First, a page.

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Widespread increase of tree mortality rates in the Western United States

Science

By:
, , , , , , , , , , and
DOI: 10.1126/science.1165000

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Abstract

Persistent changes in tree mortality rates can alter forest structure, composition, and ecosystem services such as carbon sequestration. Our analyses of longitudinal data from unmanaged old forests in the western United States showed that background (noncatastrophic) mortality rates have increased rapidly in recent decades, with doubling periods ranging from 17 to 29 years among regions. Increases were also pervasive across elevations, tree sizes, dominant genera, and past fire histories. Forest density and basal area declined slightly, which suggests that increasing mortality was not caused by endogenous increases in competition. Because mortality increased in small trees, the overall increase in mortality rates cannot be attributed solely to aging of large trees. Regional warming and consequent increases in water deficits are likely contributors to the increases in tree mortality rates.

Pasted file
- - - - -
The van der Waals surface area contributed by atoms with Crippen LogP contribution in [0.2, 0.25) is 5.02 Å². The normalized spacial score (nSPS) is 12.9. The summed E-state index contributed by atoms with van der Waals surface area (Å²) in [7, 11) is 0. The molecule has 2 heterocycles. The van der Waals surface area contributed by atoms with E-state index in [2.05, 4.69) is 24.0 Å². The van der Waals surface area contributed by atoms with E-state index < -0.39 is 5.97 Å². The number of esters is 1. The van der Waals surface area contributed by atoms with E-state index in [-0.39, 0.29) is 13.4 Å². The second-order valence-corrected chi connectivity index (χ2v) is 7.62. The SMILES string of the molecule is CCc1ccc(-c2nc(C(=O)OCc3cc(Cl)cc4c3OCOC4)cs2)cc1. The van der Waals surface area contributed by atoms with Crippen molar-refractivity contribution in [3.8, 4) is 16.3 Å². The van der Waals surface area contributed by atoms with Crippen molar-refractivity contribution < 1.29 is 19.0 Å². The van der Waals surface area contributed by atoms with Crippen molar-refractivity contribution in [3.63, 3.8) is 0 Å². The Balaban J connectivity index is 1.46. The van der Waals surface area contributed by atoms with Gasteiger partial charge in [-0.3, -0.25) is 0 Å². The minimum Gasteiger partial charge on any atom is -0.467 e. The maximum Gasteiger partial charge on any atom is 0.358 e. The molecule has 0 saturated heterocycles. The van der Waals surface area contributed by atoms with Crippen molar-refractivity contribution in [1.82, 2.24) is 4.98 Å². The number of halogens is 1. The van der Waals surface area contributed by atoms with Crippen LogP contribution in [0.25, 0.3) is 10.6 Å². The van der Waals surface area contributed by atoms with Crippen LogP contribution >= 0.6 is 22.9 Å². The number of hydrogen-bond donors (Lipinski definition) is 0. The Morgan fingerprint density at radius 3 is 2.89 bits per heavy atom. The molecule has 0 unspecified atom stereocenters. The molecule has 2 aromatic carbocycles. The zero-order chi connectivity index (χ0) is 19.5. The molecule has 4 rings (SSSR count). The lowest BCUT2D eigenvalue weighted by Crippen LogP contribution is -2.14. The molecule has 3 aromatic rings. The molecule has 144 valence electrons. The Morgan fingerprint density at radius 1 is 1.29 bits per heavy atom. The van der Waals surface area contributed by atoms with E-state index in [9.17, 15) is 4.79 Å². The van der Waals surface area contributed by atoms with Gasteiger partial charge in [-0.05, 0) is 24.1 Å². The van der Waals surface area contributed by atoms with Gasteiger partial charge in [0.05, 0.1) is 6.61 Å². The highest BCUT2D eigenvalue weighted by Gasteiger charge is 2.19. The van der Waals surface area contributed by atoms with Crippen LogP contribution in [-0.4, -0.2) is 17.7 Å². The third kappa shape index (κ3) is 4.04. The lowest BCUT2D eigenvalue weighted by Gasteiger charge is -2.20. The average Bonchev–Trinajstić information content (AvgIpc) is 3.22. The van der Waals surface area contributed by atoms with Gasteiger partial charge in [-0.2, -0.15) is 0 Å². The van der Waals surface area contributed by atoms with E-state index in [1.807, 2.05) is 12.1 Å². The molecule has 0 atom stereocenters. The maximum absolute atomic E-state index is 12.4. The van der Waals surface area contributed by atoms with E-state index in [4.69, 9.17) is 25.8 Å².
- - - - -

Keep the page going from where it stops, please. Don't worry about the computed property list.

Additional Publication Details

Publication type:
Article
Publication Subtype:
Journal Article
Title:
Widespread increase of tree mortality rates in the Western United States
Series title:
Science
DOI:
10.1126/science.1165000
Volume
323
Issue:
5913
Year Published:
2009
Language:
English
Larger Work Type:
Article
Larger Work Subtype:
Journal Article
Larger Work Title:
Science
First page:
521
Last page:
524
Number of Pages:
4